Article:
Survey – Frustration with diagnosis delays

A study supported by Muscular Dystrophy Australia has found that children with Duchenne MD are diagnosed at the age of five on average, but parents express concern about symptoms several years earlier. This delay is often stressful for families, impedes early access to treatment and increases the risk of having a second affected child.

The researchers at the Murdoch Children’s Hospital led by Professor Sylvia Metcalf interviewed 14 Victorian parents of boys with Duchenne MD about their experiences from first noticing symptoms to receiving a diagnosis. This led to a survey being designed which was filled out by 62 parents nationally. Hospital records from Victoria and Tasmania were also examined to gather further data on the age of diagnosis.

Hospital records showed that of 49 boys diagnosed in Victoria and Tasmania between 2005 and 2010, approximately one third were diagnosed between the ages of two and three. One boy was diagnosed as late as nine years of age. The average (median) age of diagnosis was five which is in line with figures from the US and Europe, and despite advances in testing and increased awareness of MD, the age of diagnosis has remained unchanged for the last 25 years.

In interviews parents reported noticing symptoms between six months and four years before a diagnosis was reached. For four of the 11 families the pathway to diagnosis was quite straightforward but for the others, many consultations with different health professionals were required. Frustrations were expressed with false reassurances and incorrect diagnoses.

From the survey, a delay of about a year on average was reported and about half of parents thought that their son could have been diagnosed earlier. The most common initial signs were difficulties with running and climbing stairs. Many parents described this time as fraught with confusion and emotions. Parents often reported feeling anxious, stressed and frustrated while seeking a diagnosis.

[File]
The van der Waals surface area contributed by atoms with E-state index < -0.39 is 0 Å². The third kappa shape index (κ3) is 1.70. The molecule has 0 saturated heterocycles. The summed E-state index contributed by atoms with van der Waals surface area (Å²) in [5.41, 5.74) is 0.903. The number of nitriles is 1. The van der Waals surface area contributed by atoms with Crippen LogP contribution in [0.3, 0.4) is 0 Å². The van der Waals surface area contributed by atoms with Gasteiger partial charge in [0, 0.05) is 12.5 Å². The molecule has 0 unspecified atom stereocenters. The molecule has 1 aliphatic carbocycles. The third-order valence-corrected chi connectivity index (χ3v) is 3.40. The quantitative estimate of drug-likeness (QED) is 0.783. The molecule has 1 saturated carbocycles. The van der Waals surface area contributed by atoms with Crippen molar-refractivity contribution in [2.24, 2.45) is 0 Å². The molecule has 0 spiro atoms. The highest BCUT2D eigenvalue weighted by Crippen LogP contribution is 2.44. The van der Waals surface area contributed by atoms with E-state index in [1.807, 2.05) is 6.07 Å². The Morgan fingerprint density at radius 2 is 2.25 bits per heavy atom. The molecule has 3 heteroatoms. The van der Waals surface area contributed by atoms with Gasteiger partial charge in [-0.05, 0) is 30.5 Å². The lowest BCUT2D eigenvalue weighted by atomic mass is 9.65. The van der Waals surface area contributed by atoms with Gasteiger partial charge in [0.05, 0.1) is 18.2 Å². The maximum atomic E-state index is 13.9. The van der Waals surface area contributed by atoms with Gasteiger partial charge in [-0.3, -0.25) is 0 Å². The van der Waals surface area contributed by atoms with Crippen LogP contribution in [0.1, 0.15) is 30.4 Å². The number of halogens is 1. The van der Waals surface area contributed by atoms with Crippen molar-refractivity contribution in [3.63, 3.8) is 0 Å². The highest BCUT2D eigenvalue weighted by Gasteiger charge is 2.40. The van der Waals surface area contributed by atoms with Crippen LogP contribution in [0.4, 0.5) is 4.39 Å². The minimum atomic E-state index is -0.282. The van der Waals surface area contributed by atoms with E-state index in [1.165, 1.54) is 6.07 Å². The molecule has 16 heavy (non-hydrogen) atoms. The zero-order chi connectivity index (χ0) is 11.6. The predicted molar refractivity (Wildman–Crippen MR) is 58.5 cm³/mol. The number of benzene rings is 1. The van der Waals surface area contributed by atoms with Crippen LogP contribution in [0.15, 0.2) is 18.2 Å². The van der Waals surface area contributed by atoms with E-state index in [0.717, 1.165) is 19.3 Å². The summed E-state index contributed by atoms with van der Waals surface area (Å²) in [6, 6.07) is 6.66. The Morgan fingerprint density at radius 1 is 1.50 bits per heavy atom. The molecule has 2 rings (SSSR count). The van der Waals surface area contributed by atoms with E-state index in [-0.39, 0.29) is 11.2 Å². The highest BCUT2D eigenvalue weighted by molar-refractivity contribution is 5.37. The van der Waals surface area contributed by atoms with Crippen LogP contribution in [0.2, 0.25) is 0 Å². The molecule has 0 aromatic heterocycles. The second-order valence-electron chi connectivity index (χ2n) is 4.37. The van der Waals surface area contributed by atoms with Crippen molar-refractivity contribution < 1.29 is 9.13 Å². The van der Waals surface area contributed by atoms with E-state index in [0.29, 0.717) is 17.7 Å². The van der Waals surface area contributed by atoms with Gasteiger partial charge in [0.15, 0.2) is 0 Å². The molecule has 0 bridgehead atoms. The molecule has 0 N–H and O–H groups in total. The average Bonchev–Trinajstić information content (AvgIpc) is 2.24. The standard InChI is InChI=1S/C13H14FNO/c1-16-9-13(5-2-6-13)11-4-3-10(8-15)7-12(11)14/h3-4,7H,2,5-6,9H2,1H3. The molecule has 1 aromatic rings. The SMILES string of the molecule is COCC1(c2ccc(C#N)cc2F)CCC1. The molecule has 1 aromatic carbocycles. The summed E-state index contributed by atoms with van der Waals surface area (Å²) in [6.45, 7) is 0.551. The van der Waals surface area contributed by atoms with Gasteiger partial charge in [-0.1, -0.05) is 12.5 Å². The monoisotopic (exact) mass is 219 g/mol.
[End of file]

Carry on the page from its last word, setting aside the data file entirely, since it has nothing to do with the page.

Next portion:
Views on gaining an earlier diagnosis were mixed. Parents said that an earlier diagnosis could inform reproductive planning and allow for financial and practical planning and earlier access to treatments. The researchers elaborated by saying that early access to therapies will become increasingly important as new, more effective treatments become available. Early access to current treatments such as physiotherapy to prevent contractures and steroids is also advantageous. Steroids, which are currently the only treatment shown to slow down the progression of the condition, are usually started between the ages of 4 and 6.

However, many parents, although frustrated by the delay in diagnosis, appreciated having that time with their child before signs of Duchenne MD became evident. It was felt that receiving a diagnosis too early, before symptoms are obvious, could be confronting or negatively impact on bonding and that having to go through a process of noticing symptoms and seeking a diagnosis allows time to gradually accept the diagnosis.

The researchers suggested ways of improving the diagnosis of Duchenne MD including raising greater awareness in the medical profession, screening of children at various ages and newborn screening. This last option is controversial for a condition that currently has limited treatment options and at present the only country in which newborns are routinely screened is Belgium. However, as new treatments emerge in the future, newborn screening may become more acceptable and the ethics and feasibility of such a test are already being discussed in many countries.

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Uploaded 3 July 2018